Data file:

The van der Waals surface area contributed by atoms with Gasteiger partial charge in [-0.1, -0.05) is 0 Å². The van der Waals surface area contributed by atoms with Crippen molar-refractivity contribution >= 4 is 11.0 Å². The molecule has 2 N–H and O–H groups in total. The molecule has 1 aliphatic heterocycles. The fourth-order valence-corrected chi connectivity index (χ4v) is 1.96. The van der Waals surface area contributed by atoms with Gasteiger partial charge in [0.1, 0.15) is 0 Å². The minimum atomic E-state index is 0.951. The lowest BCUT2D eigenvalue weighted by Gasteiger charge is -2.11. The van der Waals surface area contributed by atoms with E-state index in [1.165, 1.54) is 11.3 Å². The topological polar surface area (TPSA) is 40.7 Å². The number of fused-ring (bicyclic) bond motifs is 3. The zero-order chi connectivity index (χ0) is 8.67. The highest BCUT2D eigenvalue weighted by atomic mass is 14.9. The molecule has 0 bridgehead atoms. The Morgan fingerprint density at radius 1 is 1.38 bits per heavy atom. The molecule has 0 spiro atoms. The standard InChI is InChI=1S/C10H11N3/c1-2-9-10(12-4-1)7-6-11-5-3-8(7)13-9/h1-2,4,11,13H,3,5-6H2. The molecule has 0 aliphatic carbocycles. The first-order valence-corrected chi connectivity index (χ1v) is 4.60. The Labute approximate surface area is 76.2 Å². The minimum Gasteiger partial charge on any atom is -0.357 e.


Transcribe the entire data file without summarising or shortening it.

The van der Waals surface area contributed by atoms with Gasteiger partial charge in [-0.1, -0.05) is 0 Å². The van der Waals surface area contributed by atoms with Crippen molar-refractivity contribution >= 4 is 11.0 Å². The molecule has 2 N–H and O–H groups in total. The molecule has 1 aliphatic heterocycles. The fourth-order valence-corrected chi connectivity index (χ4v) is 1.96. The van der Waals surface area contributed by atoms with Gasteiger partial charge in [0.1, 0.15) is 0 Å². The minimum atomic E-state index is 0.951. The lowest BCUT2D eigenvalue weighted by Gasteiger charge is -2.11. The van der Waals surface area contributed by atoms with E-state index in [1.165, 1.54) is 11.3 Å². The topological polar surface area (TPSA) is 40.7 Å². The number of fused-ring (bicyclic) bond motifs is 3. The zero-order chi connectivity index (χ0) is 8.67. The highest BCUT2D eigenvalue weighted by atomic mass is 14.9. The molecule has 0 bridgehead atoms. The Morgan fingerprint density at radius 1 is 1.38 bits per heavy atom. The molecule has 0 spiro atoms. The standard InChI is InChI=1S/C10H11N3/c1-2-9-10(12-4-1)7-6-11-5-3-8(7)13-9/h1-2,4,11,13H,3,5-6H2. The molecule has 0 aliphatic carbocycles. The first-order valence-corrected chi connectivity index (χ1v) is 4.60. The Labute approximate surface area is 76.2 Å². The minimum Gasteiger partial charge on any atom is -0.357 e.